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Typical Mistakes When Applying a Common Stark Exception

Typical Mistakes When Applying a Common Stark Exception

As physicians continue feeling the squeeze of declining reimbursements, uncompensated care, and recoupments, many are exploring the revenue-generating potential of ancillary services.  There appears to be some confusion as to the Stark Law "in-office ancillary services" and "group practice" exception.   

The very first question I ask of a client is whether or not referrals of Medicare and Medicaid patients are being contemplated.  This is the first question you must always ask when considering increasing income through referrals.  If the answer is "yes", the next question is whether the service is a Designated Health Service (DHS) which include: clinical laboratory services ,physical therapy services, occupational therapy services, outpatient speech-language pathology services, radiology and certain other imaging services, radiation therapy services and supplies, durable medical equipment and supplies; parenteral and enteral nutrients, equipment and supplies; prosthetics, orthotics, and prosthetic devices and supplies; home health services; outpatient prescription drugs; and inpatient and outpatient hospital services.

If the referral is for a DHS and Medicare/Medicaid covers the claim, Stark Law applies.  Stark Law prohibits physicians from referring Medicare and Medicaid patients for designated health services to any entity with which the referring physician (or immediate family member) has any direct or indirect financial relationship unless an exception applies. 42 U.S.C. § 1395nn.

Unlike the Anti-kickback Statute (AKS), when Stark Law applies, the only safe way to make a referral is to fit squarely within an exception.  (Under the AKS, safe harbors are not mandatory, and the government must still prove a kickback was intended.  Thus, if the referral is for Medicare/Medicaid patients and the item is a DHS, you must find an exception or you cannot make the referral if you have any direct or indirect financial relationship with the DHS provider.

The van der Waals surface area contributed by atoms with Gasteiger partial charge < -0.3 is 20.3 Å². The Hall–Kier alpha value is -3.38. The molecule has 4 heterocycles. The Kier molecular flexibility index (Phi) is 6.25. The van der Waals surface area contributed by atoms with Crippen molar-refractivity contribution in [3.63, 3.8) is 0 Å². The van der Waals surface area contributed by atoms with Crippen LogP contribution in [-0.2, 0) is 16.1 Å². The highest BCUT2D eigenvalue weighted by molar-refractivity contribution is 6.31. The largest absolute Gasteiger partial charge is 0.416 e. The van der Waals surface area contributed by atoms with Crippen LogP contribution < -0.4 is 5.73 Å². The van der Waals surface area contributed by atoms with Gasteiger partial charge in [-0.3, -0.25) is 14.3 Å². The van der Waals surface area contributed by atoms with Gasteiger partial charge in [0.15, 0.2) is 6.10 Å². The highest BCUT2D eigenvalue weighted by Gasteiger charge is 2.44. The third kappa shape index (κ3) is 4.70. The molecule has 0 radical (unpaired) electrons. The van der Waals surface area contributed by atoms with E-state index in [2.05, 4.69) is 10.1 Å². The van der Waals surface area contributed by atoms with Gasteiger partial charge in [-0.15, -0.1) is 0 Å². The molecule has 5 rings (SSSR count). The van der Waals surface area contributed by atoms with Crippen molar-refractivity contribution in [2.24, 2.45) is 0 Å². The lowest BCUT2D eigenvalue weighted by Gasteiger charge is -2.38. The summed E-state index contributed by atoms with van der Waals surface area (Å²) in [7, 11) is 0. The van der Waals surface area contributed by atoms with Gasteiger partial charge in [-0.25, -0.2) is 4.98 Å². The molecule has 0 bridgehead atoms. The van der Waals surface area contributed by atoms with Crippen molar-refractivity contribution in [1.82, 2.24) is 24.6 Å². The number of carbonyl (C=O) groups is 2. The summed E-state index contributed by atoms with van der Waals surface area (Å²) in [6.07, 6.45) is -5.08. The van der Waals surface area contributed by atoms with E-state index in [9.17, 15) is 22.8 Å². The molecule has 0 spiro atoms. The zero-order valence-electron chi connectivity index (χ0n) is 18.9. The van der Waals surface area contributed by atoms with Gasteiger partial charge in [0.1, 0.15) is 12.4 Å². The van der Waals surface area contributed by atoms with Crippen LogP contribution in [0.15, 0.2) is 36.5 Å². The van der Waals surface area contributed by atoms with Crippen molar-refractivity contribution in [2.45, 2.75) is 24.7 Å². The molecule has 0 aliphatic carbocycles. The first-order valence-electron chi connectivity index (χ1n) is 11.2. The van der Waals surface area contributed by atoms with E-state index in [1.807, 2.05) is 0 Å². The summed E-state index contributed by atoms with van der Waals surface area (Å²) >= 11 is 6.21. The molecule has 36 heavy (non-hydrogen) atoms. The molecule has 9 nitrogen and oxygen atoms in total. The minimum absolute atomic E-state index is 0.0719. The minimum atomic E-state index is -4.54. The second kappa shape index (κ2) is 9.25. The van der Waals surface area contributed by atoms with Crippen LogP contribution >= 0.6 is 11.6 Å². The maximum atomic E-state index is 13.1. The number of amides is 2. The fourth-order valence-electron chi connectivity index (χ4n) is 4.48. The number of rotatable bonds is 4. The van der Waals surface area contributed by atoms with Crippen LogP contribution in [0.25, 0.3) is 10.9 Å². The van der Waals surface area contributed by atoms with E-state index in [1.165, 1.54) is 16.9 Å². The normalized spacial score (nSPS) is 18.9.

The most obvious exception is the "in office ancillary services" exception under 42 U.S.C. §1395nn(b)(2)) (or if the practice is actually a group, then you are supposed to apply the "group practice" exception under 42 C.F.R. § 411.352.) This is where people seem to be getting confused.  In order to apply the "in-office ancillary services" exception, you do not go out and buy a pharmacy, or a CLIA lab and set up down the street, or across town.  The ancillary services must be performed in the office or in the same building, and the people performing the services must be directly supervised by the physician, or a physician in the group. The services must be billed by the physician, or his group, under the same NPI number, or by an entity that is wholly owned by such physician or such group practice. In other words, the NPI number on the HCFA 1500 claim form should normally be the same as the physician or group practice.

You cannot "go in" with other doctors to buy a CLIA lab, or pharmacy, if you are not truly a "group practice," which is a "single legal entity." That is, according to 42 C.F.R. § 411.352, the group practice must consist of a single legal entity operating primarily for the purpose of being a physician group practice in any organizational form recognized by the State in which the group practice achieves its legal status.

Further, a management services arrangement typically is problematic, where a number of referring physicians do not own the DHS provider but attempt to pull profits out through a management company,  because an "indirect financial relationship" exists  under 42 C.F.R. 411.354(c)(2),  which must be analyzed under the indirect compensation exception 42 C.F.R. 411.358(p). This provides an exception if compensation is fair-market value and not determined in any manner that takes into account the value or volume of business generated. The agreement must also not violate the antikickback statute or other state or federal laws.

Finally, there are state laws to be considered. Texas, for example, will not permit a physician to dispense prescription medications for more than a 72-hour supply without complying with the Pharmacy Act. This would tend to eliminate in office pharmacies altogether.

As always, it is best to consult an experienced health attorney in your state before undertaking any plan which may implicate Stark law.

 
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